2 Spruce seedling stand – a new generation

These spruce trees began their life here in 2009 when they were planted as seedlings. Thanks to favourable growing conditions, the seedlings have grown and strengthened rapidly. Although most of the mature trees were removed to make way for them, some trees were permanently preserved in the forest. While a few of these retention trees have already fallen, many still stand tall and both support forest diversity. The seedling stand management has been done twice, most recently in the spring of 2020. In addition to spruces, deciduous trees have also been left to grow to support forest growth and diversity.

3 Protected forest – a history of swishing leaves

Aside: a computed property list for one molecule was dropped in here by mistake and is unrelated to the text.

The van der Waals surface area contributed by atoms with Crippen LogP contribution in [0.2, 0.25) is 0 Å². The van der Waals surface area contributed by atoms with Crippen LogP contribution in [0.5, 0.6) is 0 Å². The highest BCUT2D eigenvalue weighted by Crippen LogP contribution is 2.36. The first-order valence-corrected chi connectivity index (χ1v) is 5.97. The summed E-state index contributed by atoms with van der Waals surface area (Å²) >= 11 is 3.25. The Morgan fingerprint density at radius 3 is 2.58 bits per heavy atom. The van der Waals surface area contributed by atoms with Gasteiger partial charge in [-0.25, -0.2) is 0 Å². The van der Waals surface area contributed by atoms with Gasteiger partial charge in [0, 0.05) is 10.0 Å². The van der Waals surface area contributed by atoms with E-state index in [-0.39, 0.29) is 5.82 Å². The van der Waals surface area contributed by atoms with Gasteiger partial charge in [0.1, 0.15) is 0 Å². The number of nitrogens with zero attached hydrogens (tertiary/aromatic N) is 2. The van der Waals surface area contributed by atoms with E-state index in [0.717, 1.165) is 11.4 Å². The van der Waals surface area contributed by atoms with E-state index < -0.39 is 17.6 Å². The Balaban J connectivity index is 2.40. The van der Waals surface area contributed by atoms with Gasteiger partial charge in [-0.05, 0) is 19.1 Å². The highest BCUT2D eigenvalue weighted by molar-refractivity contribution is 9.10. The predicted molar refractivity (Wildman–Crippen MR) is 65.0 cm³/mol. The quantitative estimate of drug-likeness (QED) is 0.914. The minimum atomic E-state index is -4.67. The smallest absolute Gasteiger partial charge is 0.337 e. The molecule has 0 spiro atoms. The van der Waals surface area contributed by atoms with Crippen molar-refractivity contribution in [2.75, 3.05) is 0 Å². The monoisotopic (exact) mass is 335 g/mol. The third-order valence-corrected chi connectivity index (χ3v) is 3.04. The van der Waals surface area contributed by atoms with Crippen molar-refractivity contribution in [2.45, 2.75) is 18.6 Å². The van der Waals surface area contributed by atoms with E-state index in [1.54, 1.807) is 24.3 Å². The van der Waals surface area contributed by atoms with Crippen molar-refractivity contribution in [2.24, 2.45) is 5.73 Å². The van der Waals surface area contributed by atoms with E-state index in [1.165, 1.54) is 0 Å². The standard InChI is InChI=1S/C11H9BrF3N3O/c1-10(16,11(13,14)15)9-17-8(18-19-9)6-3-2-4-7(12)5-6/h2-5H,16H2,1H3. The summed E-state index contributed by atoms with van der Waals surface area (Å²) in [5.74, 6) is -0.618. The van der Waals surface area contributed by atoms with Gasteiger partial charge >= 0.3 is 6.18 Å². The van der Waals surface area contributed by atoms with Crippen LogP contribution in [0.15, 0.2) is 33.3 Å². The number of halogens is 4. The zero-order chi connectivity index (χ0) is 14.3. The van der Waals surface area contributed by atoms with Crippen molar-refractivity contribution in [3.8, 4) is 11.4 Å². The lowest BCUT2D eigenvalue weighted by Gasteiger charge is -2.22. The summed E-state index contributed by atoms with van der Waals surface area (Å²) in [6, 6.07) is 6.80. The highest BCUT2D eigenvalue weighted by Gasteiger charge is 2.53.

Sturdy shield bark pines adorn the top of this hill. Shield bark begins to form on the surface of the pine only when the tree has crossed the 100-year mark – so the pines in this area are not young at all. The oldest of the shield bark pines we see here are over 150 years old! These trees have been witnessing life in Verla since the area was founded. In the past, this forest provided the inhabitants of Verla not only with food but also with forest therapy. We consider this forest to be an important natural site and a place to calm down, so we do not use it at all for forestry purposes.

4 Pine-dominated seedling stand – regeneration in progress